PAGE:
The wagon wheels I refer to are buttons - namely Dorset Buttons in the wagon wheel design. I've blogged about these beautiful little buttons before - how they were created in Britain in the 17th century. Button makers in Dorset, England, became so expert and productive in making these buttons that an entire industry developed, only to collapse in the 19th century when button-making became industrialized.
Dorset Buttons, specifically the wagon wheel style pictured above, can be highly elaborate and beautiful, almost like jewelry. I love to make them. And what's best about this technique - for people who make garments - is that you can create one-of-a-kind buttons using the same yarns that you used in your garment. (I don't think it's unusual for textile nuts like me to spend hours on the Internet - even worse, wandering around JoAnn's or traveling to New York or Toronto to visit one of those wonderful stores that sell only buttons, scouring the store, and then buying only ONE button.)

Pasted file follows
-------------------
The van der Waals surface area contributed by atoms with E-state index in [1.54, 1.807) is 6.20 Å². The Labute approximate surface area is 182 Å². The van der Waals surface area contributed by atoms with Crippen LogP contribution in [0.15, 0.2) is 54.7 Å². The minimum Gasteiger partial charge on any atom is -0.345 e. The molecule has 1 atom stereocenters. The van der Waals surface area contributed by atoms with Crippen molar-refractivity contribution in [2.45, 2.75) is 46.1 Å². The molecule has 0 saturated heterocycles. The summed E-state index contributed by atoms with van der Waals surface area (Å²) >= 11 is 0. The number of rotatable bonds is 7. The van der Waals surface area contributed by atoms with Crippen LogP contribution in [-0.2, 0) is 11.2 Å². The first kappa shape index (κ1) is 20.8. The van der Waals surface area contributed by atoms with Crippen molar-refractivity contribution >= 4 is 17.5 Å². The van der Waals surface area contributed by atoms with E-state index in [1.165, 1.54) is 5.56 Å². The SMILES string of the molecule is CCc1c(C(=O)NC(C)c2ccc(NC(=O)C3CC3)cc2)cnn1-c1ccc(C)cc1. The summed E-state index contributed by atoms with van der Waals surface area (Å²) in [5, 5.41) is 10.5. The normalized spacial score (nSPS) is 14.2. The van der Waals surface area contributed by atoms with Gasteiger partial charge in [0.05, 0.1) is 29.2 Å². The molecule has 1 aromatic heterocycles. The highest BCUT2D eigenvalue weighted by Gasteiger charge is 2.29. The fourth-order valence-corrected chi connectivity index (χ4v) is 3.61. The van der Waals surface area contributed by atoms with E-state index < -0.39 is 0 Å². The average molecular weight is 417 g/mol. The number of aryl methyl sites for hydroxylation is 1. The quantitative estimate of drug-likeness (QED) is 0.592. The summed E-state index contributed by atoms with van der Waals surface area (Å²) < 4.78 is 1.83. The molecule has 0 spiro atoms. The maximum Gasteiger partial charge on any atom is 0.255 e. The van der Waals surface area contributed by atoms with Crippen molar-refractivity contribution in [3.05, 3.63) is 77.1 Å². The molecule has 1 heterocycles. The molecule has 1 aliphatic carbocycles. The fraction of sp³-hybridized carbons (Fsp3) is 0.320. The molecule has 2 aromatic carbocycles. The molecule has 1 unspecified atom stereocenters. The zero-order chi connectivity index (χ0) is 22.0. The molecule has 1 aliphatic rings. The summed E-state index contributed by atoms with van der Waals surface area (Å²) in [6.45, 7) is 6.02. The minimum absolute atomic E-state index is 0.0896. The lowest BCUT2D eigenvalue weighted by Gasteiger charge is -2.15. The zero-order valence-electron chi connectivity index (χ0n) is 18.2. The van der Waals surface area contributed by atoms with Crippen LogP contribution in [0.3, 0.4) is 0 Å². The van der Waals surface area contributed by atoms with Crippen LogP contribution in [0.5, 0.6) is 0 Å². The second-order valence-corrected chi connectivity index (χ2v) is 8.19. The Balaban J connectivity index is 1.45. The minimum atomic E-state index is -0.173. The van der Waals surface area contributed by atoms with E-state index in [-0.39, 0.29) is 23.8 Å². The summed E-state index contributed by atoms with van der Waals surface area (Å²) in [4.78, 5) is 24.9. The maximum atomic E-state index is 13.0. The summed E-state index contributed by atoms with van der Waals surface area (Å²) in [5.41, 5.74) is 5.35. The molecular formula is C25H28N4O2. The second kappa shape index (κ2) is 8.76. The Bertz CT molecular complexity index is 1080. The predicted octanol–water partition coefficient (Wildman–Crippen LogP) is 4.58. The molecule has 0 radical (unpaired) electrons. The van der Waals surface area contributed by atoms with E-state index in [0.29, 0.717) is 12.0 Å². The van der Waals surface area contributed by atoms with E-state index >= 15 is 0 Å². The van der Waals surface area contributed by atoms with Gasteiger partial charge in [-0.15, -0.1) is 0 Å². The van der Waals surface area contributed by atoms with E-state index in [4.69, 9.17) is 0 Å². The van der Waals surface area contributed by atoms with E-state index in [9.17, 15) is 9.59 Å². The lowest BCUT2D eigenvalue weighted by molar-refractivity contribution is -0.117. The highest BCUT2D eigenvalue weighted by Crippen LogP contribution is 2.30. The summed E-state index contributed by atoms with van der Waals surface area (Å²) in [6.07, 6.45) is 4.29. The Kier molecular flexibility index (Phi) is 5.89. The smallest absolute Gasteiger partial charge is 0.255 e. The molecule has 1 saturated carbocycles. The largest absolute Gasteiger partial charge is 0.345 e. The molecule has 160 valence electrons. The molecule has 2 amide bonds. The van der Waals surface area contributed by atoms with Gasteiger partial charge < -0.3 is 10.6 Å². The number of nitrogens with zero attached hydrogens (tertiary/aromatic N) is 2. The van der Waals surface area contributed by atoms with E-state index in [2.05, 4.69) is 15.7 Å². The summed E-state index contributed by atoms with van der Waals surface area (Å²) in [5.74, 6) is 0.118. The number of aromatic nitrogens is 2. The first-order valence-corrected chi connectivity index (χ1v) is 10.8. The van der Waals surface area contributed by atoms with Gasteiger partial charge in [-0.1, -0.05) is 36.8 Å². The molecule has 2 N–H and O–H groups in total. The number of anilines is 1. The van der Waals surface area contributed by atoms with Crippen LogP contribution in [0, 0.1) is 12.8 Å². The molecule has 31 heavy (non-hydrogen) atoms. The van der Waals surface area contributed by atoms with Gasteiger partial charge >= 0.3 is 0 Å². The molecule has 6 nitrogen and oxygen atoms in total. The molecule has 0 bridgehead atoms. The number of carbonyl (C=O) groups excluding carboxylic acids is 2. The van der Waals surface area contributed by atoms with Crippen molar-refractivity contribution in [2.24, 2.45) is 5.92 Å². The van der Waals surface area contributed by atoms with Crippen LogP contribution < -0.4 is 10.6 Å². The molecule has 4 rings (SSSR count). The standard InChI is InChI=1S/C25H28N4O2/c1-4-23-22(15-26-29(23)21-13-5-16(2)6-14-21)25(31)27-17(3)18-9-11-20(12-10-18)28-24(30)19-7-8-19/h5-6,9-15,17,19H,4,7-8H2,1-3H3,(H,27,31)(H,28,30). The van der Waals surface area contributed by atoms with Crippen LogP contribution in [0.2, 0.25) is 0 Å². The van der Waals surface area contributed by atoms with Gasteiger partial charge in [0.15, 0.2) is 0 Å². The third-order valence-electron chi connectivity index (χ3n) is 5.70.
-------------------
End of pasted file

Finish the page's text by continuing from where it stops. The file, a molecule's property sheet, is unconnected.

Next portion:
They travel well, too. All you need is a plastic ring, yarn, a tapestry needle, and embroidery scissors. And beads, if you choose. All of which can fit into a purse.
On the road back and forth to Philly to visit family for Passover, I practiced my buttony. (That's what the British call it. Sounds British, doesn't it?)
Here's my favorite.
This one was made using beading thread: Micro C-Lon Cord, in purple (doesn't show up well in the photo), orange, and chartreuse, along with matching seed beads. If you look closely at the photo, you may be able to see that the purple beads and the orange beads are iridescent, which I really like.
Here's another wagon wheel. This uses hand-dyed 20/2 spun silk yarn in navy and fuchsia. I embellished it with French knots in pale pink silk. Flowers for spring!